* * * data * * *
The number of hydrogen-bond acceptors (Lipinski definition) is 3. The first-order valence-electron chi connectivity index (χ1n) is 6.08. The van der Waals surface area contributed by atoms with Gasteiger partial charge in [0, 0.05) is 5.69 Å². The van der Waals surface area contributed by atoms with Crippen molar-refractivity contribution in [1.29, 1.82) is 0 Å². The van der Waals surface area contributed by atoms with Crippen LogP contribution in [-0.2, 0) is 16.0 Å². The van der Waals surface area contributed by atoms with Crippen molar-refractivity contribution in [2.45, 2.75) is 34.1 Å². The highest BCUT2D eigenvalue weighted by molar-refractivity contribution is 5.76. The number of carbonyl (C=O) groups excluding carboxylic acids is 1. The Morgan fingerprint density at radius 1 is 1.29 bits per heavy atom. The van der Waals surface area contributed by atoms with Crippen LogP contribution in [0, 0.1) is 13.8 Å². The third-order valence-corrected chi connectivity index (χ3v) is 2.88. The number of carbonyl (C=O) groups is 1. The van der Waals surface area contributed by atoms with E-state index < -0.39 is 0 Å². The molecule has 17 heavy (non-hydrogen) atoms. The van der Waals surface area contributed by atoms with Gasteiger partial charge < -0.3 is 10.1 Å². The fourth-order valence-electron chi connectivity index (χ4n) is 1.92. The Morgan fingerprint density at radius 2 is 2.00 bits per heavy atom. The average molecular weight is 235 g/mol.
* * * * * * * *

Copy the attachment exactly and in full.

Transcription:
The number of hydrogen-bond acceptors (Lipinski definition) is 3. The first-order valence-electron chi connectivity index (χ1n) is 6.08. The van der Waals surface area contributed by atoms with Gasteiger partial charge in [0, 0.05) is 5.69 Å². The van der Waals surface area contributed by atoms with Crippen molar-refractivity contribution in [1.29, 1.82) is 0 Å². The van der Waals surface area contributed by atoms with Crippen LogP contribution in [-0.2, 0) is 16.0 Å². The van der Waals surface area contributed by atoms with Crippen molar-refractivity contribution in [2.45, 2.75) is 34.1 Å². The highest BCUT2D eigenvalue weighted by molar-refractivity contribution is 5.76. The number of carbonyl (C=O) groups excluding carboxylic acids is 1. The Morgan fingerprint density at radius 1 is 1.29 bits per heavy atom. The van der Waals surface area contributed by atoms with Crippen LogP contribution in [0, 0.1) is 13.8 Å². The third-order valence-corrected chi connectivity index (χ3v) is 2.88. The number of carbonyl (C=O) groups is 1. The van der Waals surface area contributed by atoms with E-state index < -0.39 is 0 Å². The molecule has 17 heavy (non-hydrogen) atoms. The van der Waals surface area contributed by atoms with Gasteiger partial charge < -0.3 is 10.1 Å². The fourth-order valence-electron chi connectivity index (χ4n) is 1.92. The Morgan fingerprint density at radius 2 is 2.00 bits per heavy atom. The average molecular weight is 235 g/mol.